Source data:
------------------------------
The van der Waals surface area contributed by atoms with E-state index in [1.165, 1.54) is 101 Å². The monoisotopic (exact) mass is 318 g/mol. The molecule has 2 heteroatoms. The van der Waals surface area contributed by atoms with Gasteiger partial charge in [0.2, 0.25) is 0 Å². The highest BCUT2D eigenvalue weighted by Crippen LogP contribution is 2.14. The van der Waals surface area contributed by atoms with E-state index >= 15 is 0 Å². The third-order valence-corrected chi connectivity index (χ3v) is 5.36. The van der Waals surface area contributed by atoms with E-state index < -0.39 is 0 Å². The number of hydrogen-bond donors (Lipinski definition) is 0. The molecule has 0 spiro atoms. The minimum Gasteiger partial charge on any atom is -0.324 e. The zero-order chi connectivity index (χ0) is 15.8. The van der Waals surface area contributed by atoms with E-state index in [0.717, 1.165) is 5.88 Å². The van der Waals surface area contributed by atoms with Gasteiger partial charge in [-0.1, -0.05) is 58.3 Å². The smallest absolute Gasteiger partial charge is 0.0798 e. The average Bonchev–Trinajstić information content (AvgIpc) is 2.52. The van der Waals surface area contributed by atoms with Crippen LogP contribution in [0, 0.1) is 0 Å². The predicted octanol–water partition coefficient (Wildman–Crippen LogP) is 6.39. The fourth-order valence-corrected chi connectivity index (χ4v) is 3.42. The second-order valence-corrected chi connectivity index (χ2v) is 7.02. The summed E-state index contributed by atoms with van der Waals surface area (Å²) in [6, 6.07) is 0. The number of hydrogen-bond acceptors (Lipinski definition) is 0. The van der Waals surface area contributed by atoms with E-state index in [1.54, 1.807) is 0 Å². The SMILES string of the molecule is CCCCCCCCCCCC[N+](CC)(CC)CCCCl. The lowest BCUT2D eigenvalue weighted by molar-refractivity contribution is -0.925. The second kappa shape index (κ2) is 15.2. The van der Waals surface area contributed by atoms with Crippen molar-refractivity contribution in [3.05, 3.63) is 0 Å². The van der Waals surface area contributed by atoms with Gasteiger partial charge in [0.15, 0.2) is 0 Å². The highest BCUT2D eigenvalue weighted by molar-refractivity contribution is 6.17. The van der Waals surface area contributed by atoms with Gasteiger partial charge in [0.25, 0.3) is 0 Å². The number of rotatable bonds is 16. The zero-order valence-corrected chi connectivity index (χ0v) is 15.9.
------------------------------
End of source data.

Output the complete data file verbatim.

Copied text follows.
The van der Waals surface area contributed by atoms with E-state index in [1.165, 1.54) is 101 Å². The monoisotopic (exact) mass is 318 g/mol. The molecule has 2 heteroatoms. The van der Waals surface area contributed by atoms with Gasteiger partial charge in [0.2, 0.25) is 0 Å². The highest BCUT2D eigenvalue weighted by Crippen LogP contribution is 2.14. The van der Waals surface area contributed by atoms with E-state index >= 15 is 0 Å². The third-order valence-corrected chi connectivity index (χ3v) is 5.36. The van der Waals surface area contributed by atoms with E-state index < -0.39 is 0 Å². The number of hydrogen-bond donors (Lipinski definition) is 0. The molecule has 0 spiro atoms. The minimum Gasteiger partial charge on any atom is -0.324 e. The zero-order chi connectivity index (χ0) is 15.8. The van der Waals surface area contributed by atoms with E-state index in [0.717, 1.165) is 5.88 Å². The van der Waals surface area contributed by atoms with Gasteiger partial charge in [-0.1, -0.05) is 58.3 Å². The smallest absolute Gasteiger partial charge is 0.0798 e. The average Bonchev–Trinajstić information content (AvgIpc) is 2.52. The van der Waals surface area contributed by atoms with Crippen LogP contribution in [0, 0.1) is 0 Å². The predicted octanol–water partition coefficient (Wildman–Crippen LogP) is 6.39. The fourth-order valence-corrected chi connectivity index (χ4v) is 3.42. The second-order valence-corrected chi connectivity index (χ2v) is 7.02. The summed E-state index contributed by atoms with van der Waals surface area (Å²) in [6, 6.07) is 0. The number of hydrogen-bond acceptors (Lipinski definition) is 0. The van der Waals surface area contributed by atoms with E-state index in [1.54, 1.807) is 0 Å². The SMILES string of the molecule is CCCCCCCCCCCC[N+](CC)(CC)CCCCl. The lowest BCUT2D eigenvalue weighted by molar-refractivity contribution is -0.925. The second kappa shape index (κ2) is 15.2. The van der Waals surface area contributed by atoms with Crippen molar-refractivity contribution in [3.05, 3.63) is 0 Å². The van der Waals surface area contributed by atoms with Gasteiger partial charge in [0.15, 0.2) is 0 Å². The highest BCUT2D eigenvalue weighted by molar-refractivity contribution is 6.17. The van der Waals surface area contributed by atoms with Gasteiger partial charge in [0.25, 0.3) is 0 Å². The number of rotatable bonds is 16. The zero-order valence-corrected chi connectivity index (χ0v) is 15.9.